Opinion

It's not the first time Iranian give has been met with nothing but American take. After the failed talks in 2009 and 2010, wherein Obama ended up rejecting the very deal he demanded the Iranians accept, as Harvard professor Stephen Walt has written, the Iranian leadership "has good grounds for viewing Obama as inherently untrustworthy." Pillar has concurred, arguing that Iran has "ample reason" to believe, "ultimately the main Western interest is in regime change."

 

Antiwar.com

August 13, 2013, in a new report, the International Crisis Group suggests the election of Iranian President Hassan Rouhani does present a potential diplomatic opening, and that the U.S. should organize direct bilateral engagement with Iran (as opposed to the hollow P5+1). "Now is not the time to ramp up sanctions against Iran," ICG adds.

 

The report's recommendations will never happen because Washington isn't interested in actually reaching a substantive deal with Iran. Most of Obama's so-called diplomacy with Iran has been "predicated on intimidation, illegal threats of military action, unilateral ‘crippling' sanctions, sabotage, and extrajudicial killings of Iran's brightest minds," writes Reza Nasri at PBS Frontline's Tehran Bureau. This, despite a consensus in the military and intelligence community that Iran is not currently developing nuclear weapons and has not even made the political decision to do so.

 

As former CIA analyst Paul Pillar has pointed out, the sanctions are "designed to fail." Congress's legislation links the sanctions to a long list of Iranian policies not at all related to their nuclear program. This makes lifting them really difficult in the context of nuclear negotiations.

 

Beyond the obvious charade of diplomacy, the Iranians aren't necessarily likely to be susceptible to U.S. proposals. And for very good reason: Washington is untrustworthy.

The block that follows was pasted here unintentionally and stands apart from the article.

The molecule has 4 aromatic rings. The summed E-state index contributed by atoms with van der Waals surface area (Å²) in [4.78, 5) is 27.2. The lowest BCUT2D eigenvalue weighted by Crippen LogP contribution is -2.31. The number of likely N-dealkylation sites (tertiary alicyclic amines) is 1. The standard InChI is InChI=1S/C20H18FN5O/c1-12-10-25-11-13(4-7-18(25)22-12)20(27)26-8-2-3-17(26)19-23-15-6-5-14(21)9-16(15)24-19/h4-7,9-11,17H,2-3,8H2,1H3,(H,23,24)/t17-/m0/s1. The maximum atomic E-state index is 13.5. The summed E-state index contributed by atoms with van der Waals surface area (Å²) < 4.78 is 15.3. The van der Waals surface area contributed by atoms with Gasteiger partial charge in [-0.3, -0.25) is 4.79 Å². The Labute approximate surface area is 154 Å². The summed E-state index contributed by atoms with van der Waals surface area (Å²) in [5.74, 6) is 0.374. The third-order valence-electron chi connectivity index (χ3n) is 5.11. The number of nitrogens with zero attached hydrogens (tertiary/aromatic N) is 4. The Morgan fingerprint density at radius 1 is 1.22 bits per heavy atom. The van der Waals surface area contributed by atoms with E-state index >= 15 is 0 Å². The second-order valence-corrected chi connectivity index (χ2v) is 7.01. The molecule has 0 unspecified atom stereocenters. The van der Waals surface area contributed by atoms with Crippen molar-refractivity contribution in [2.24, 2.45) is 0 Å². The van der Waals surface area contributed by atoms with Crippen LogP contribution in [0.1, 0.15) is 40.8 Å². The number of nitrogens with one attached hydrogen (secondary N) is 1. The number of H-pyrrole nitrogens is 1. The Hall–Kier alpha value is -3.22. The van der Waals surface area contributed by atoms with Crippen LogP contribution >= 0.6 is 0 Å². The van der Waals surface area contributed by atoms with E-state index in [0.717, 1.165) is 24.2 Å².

As the ICG report notes, Rouhani has experience in substantive diplomacy. He "is the architect of the sole nuclear agreement between the Islamic Republic and the West, a not inconsiderable achievement given the depth of mistrust."

 

But, lessons he has learned from the 2003/2004 deal - and from the bitter criticism he subsequently endured at home - could well induce him to greater caution; in hindsight, the agreement was seen as deeply flawed and one in which Iran's suspension resulted neither in recognition of its right to enrichment nor in promised nuclear, technological, economic and security inducements. A former colleague said, "he made all the concessions the Europeans asked for in 2003 and 2004. But the West left him empty-handed and under fire from Iranian hardliners".

 

It's not the first time Iranian give has been met with nothing but American take. After the failed talks in 2009 and 2010, wherein Obama ended up rejecting the very deal he demanded the Iranians accept, as Harvard professor Stephen Walt has written, the Iranian leadership "has good grounds for viewing Obama as inherently untrustworthy." Pillar has concurred, arguing that Iran has "ample reason" to believe, "ultimately the main Western interest is in regime change."

 

Despite this, be prepared to see virtually the entire political and media establishment frame any U.S.-Iranian tension going forward as wholly the fault of the intransigent ayatollahs and assume nothing but goodwill on the part of Washington.

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